The I Love Female Orgasm program is frequently praised by audience members for being inclusive of the diversity of gender identities and sexual orientations. Thirty percent of the time, the program is sponsored or co-sponsored by LGBTQ campus groups and centers, many of which organize to bring the program back time after time. As a diverse group of educators, most of whom identify as queer, this is an important issue to us both personally and professionally.

We've learned a great deal by listening. We’ve worked closely with trans educators whom we asked to review the program in detail, and we incorporated their recommendations for ways to make it more inclusive. We’ve also listened to and learned from the tremendous collective wisdom of audience members who have shared ideas and made suggestions.

Since the language and understanding of gender is ever evolving, we continuously update and improve the program. The current version of the program is different than the ones we presented a few years ago — and even a few months ago. We always welcome and constantly incorporate audience members’ ideas for the program — please check it out and share your wisdom with us!

Audience says: Inclusive!

When the University of Arizona hosted the program, one of the funders required the program to be evaluated. On the evaluation form, the U of A asked attendees to rate how strongly they agreed with the statement, "This event was inclusive of a range of identities."

91% of the attendees said they "strongly agreed" with the statement, with another 8% saying they "moderately agreed."

The evaluation also asked for demographic information and the audience was diverse, particularly in terms of sexual orientation and gender identity. A full 29% of those filling out the survey identified as something other than cisgender and heterosexual.

Within this group, among those who identified as something other than cisgender (transgender, genderfluid, genderqueer, nonbinary, and agender were among the labels used), 100% of said them "strongly agreed" that the program was inclusive of a range of identities.

The survey also asked attendees what they appreciated most about the event, and the program's inclusion was frequently mentioned. Among the comments: "The fact that it was so inclusive of the LGBTQ+ community" and "Not only was it very informative, it was also very hilarious which made it very entertaining and interesting. I loved it! Love that you included ALL identities."

Below you’ll find information about how the program addresses gender identity and sexual orientation, as well as responses from audience members.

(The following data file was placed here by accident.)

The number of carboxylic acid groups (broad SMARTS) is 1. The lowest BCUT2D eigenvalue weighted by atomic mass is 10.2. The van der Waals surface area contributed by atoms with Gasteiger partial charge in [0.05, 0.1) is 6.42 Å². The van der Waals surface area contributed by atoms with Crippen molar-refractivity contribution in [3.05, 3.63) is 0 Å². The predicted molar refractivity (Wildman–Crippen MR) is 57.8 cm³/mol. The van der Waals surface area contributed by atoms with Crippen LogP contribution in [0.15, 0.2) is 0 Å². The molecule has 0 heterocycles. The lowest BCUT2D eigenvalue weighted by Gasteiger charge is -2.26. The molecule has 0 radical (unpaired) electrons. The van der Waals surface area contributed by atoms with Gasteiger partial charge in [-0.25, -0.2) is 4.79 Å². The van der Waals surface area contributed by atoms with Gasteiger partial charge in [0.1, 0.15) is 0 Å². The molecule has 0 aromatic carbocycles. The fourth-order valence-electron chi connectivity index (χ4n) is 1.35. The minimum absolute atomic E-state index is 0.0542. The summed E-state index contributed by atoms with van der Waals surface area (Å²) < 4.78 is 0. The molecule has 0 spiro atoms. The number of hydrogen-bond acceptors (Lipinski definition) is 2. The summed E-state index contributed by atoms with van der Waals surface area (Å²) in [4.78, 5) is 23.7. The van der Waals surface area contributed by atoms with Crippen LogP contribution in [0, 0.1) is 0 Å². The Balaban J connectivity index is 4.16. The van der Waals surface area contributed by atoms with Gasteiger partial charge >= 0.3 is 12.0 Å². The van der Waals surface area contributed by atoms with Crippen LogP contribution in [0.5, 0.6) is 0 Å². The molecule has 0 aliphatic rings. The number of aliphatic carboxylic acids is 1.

Gender identity

A diversity of people attend and enjoy the program, including cisgender people, whose gender identity matches the one they were assigned at birth, and people who identify as transgender, genderqueer, gender non-conforming, nonbinary, agender, intersex, and/or describe their gender identity as something other than what they were assigned at birth. We want the program to be inclusive of everyone, no matter what their gender identity.

Depending on each campus’ needs and culture, we often:

• Explain various ways to define and understand the words "female" and "woman," and the broad, inclusive approach we take.
• Explicitly recognize and name the diversity of the audience along lines of sexual orientation, gender identity, and other categories, including the presence of students who identify as asexual.
• Are precise with our language throughout the program, choosing our words carefully to indicate when the content we’re teaching is inclusive of all who identify as women, those who were assigned female at birth, people with vaginas/clitorises, transgender people, and/or cisgender people. We define these terms and concepts as we go. We explain that when we do use the word "woman" we use it as an identity category, inclusive of all who identify as a woman, regardless of anatomy or sex assigned at birth.
• When talking about anatomy, we use phrases like "people with vaginas" and "people with penises," rather than words like "man" or "woman," recognizing that anatomy does not determine gender identity.

Sexual orientation

The program is also inclusive of people who identity as lesbian, bisexual, queer, and/or pansexual, as well as heterosexual. It’s carefully designed not to be heteronormative, and in fact critiques the heteronormativity often found in other representations of female orgasm. Nearly all the topics addressed in the program are relevant regardless of sexual orientation, and are discussed without referencing the potential gender of a partner, or in many cases, even the presence of a partner. The program does include a brief section on intercourse, because it is a topic cisgender men and women ask about so frequently. It’s included alongside discussions of lesbian, bisexual, and queer women’s sexual experiences, and transgender people’s sexual experiences.